Saturday, January 10, 2009

Every journey starts with a single step....

The distances are insane. The undertaking is daunting. You must be prepared for anything. And that's just the training. Never mind the race.

Once again, I, like many other age groupers around the world, sat at my computer with my finger perched above the submit button contemplating my registration for the Ironman and what that means. For the uninitiated, the unknowns are many. For those, repeat offenders such as myself, we know (to a degree) what registering for an Ironman race entails. Hours of swimming, biking, and running. Tinkering with equipment and nutrition. Trying to find what works in the hope that we can put it all together on race day and have the time of our lives.

The race this year is Ironman Coeur D'Alene in Northern Idaho. It is a beautiful venue with wonderful volunteers. We'll have an opportunity to see alot of scenery along the way as we cover 140.6 miles (2.4 mile swim, 112 miles of biking and a full 26.2 mile marathon). A full day indeed.

I did my first Ironman there in 2003. Fourteen and a half hours of "self-exploration." Almost all people (almost all normal people) at some point in the race wonder what the hell they have gotten themselves into. I know I felt this way after the first loop on the bike. At the time I did the race, the bike course ventured into the State of Washington making Couer D'Alene the only Ironman course that was in two States. Since that time, the course has changed. It's all in Idaho's harder!!!! If that's possible.

In 2003, I trained exclusively with three triathletes, Rafael, Carlos, and David who basically made me their training donkey for the better part of 6 months. "Training with" is a bit inaccurate. What's more accurate is that we started each activity together and I would see them at the end. In between, especially on the bike, I was by myself. Lonely, but good training for some of the isolation you feel in an Ironman.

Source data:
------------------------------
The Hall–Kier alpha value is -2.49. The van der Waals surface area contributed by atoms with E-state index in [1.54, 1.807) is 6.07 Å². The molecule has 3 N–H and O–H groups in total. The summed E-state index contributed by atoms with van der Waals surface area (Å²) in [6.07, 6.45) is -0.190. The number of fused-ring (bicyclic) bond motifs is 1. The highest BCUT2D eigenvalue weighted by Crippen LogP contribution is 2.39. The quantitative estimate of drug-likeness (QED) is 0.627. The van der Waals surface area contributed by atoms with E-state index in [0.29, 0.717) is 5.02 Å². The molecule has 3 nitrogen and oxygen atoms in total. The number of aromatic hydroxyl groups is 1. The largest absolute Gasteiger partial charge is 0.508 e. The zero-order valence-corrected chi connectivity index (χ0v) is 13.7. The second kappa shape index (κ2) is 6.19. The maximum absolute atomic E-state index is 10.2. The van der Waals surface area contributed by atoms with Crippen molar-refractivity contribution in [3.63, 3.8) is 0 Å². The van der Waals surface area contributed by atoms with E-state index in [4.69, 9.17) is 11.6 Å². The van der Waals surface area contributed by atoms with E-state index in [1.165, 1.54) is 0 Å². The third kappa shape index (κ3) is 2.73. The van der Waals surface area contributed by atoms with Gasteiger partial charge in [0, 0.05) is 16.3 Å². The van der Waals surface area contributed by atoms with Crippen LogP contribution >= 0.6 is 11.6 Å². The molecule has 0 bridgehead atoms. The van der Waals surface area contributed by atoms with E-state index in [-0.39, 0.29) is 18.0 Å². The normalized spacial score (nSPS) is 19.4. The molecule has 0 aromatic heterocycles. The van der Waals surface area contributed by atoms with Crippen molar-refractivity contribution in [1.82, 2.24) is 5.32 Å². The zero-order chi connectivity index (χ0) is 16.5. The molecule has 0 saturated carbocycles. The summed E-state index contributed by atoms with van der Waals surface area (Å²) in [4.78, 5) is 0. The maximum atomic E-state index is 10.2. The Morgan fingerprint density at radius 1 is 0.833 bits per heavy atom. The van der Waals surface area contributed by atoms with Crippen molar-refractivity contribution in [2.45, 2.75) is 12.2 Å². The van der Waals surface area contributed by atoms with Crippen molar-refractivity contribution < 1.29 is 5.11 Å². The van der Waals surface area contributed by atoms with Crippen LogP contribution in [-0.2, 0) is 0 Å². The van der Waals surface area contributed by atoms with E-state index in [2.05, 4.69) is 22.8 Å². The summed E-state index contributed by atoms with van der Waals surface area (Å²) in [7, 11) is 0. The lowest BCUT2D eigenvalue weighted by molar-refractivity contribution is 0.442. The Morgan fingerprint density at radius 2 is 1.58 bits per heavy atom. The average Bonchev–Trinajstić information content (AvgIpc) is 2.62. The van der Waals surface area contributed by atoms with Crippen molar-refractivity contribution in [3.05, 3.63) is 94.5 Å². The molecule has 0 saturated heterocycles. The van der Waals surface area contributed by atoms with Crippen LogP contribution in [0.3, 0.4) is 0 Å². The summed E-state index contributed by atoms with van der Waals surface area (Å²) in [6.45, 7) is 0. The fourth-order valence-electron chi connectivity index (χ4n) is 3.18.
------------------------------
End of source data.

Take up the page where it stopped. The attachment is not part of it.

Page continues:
I now train with T3, an Austin based training group that I've been part of for the past four years. I'm somewhat of an antique as longevity with the team goes. Our coaches are great. They are always positive and motivating. If you can't find a workout that suits your schedule, you're doing something wrong. Probably working too much.

This year 71 of us are trekking to Idaho for the race. Amazing. Over 70 people of the 102 people from Austin and Central Texas registered for the race are with T3. This doubles the largest group T3 has ever taken to a race. Our training has just started. This week called for 9 total hours of training. I'm already behind. I can't and won't beat myself up about least not much. We are all still trying to find that balance between work, family and our hobby. It takes planning and a willingness to be flexible. And a willingness to train in the dark.

In the months ahead, I'll track my training here and hopefully have a story or two to share from the trail, road or pool. We have a diverse group of people of all ages and from all walks of life. This is going to be fun.

Once more unto the breach...dear friends


  1. James:

    It looks great. Keep at it. The writing is another part of the self reflection.

    Were behind you.


  2. welcome to blogland! looking forward to training with you... i.e. seeing the back of your wheels for about 2 minutes before you blaze off. )

  3. Good stuff, Booher. And good luck with all your training.

  4. You're going down in cda again... Team Lovato is coming!!! LOL